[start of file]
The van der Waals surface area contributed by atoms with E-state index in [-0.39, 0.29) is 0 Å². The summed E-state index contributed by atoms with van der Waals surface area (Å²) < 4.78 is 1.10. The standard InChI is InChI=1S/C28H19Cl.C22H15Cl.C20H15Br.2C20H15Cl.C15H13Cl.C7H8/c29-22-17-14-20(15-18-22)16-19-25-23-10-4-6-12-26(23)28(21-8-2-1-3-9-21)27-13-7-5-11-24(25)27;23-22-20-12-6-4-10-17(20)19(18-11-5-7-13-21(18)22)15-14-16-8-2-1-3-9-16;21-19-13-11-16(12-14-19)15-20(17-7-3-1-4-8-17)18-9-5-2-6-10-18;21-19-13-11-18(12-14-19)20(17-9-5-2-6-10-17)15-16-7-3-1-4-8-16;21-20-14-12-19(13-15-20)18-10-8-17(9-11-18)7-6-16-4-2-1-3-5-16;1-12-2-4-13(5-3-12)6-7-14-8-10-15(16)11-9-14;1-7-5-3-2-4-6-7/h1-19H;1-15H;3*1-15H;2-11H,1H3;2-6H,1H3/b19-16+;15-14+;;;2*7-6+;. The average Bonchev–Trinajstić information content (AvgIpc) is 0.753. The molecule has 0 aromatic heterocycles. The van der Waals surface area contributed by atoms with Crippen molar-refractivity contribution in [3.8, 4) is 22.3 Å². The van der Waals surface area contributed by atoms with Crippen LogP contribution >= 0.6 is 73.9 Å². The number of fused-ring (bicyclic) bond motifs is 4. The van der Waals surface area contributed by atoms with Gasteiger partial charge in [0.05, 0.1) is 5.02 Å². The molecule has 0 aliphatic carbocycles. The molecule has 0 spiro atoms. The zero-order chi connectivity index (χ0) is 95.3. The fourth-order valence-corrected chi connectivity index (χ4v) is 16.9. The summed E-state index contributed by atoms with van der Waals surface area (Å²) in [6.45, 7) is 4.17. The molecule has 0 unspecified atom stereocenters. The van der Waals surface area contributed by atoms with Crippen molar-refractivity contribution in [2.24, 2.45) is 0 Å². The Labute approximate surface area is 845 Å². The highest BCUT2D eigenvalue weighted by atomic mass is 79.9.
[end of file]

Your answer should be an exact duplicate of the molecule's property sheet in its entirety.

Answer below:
The van der Waals surface area contributed by atoms with E-state index in [-0.39, 0.29) is 0 Å². The summed E-state index contributed by atoms with van der Waals surface area (Å²) < 4.78 is 1.10. The standard InChI is InChI=1S/C28H19Cl.C22H15Cl.C20H15Br.2C20H15Cl.C15H13Cl.C7H8/c29-22-17-14-20(15-18-22)16-19-25-23-10-4-6-12-26(23)28(21-8-2-1-3-9-21)27-13-7-5-11-24(25)27;23-22-20-12-6-4-10-17(20)19(18-11-5-7-13-21(18)22)15-14-16-8-2-1-3-9-16;21-19-13-11-16(12-14-19)15-20(17-7-3-1-4-8-17)18-9-5-2-6-10-18;21-19-13-11-18(12-14-19)20(17-9-5-2-6-10-17)15-16-7-3-1-4-8-16;21-20-14-12-19(13-15-20)18-10-8-17(9-11-18)7-6-16-4-2-1-3-5-16;1-12-2-4-13(5-3-12)6-7-14-8-10-15(16)11-9-14;1-7-5-3-2-4-6-7/h1-19H;1-15H;3*1-15H;2-11H,1H3;2-6H,1H3/b19-16+;15-14+;;;2*7-6+;. The average Bonchev–Trinajstić information content (AvgIpc) is 0.753. The molecule has 0 aromatic heterocycles. The van der Waals surface area contributed by atoms with Crippen molar-refractivity contribution in [3.8, 4) is 22.3 Å². The van der Waals surface area contributed by atoms with Crippen LogP contribution >= 0.6 is 73.9 Å². The number of fused-ring (bicyclic) bond motifs is 4. The van der Waals surface area contributed by atoms with Gasteiger partial charge in [0.05, 0.1) is 5.02 Å². The molecule has 0 aliphatic carbocycles. The molecule has 0 spiro atoms. The zero-order chi connectivity index (χ0) is 95.3. The fourth-order valence-corrected chi connectivity index (χ4v) is 16.9. The summed E-state index contributed by atoms with van der Waals surface area (Å²) in [6.45, 7) is 4.17. The molecule has 0 unspecified atom stereocenters. The van der Waals surface area contributed by atoms with Crippen molar-refractivity contribution in [2.24, 2.45) is 0 Å². The Labute approximate surface area is 845 Å². The highest BCUT2D eigenvalue weighted by atomic mass is 79.9.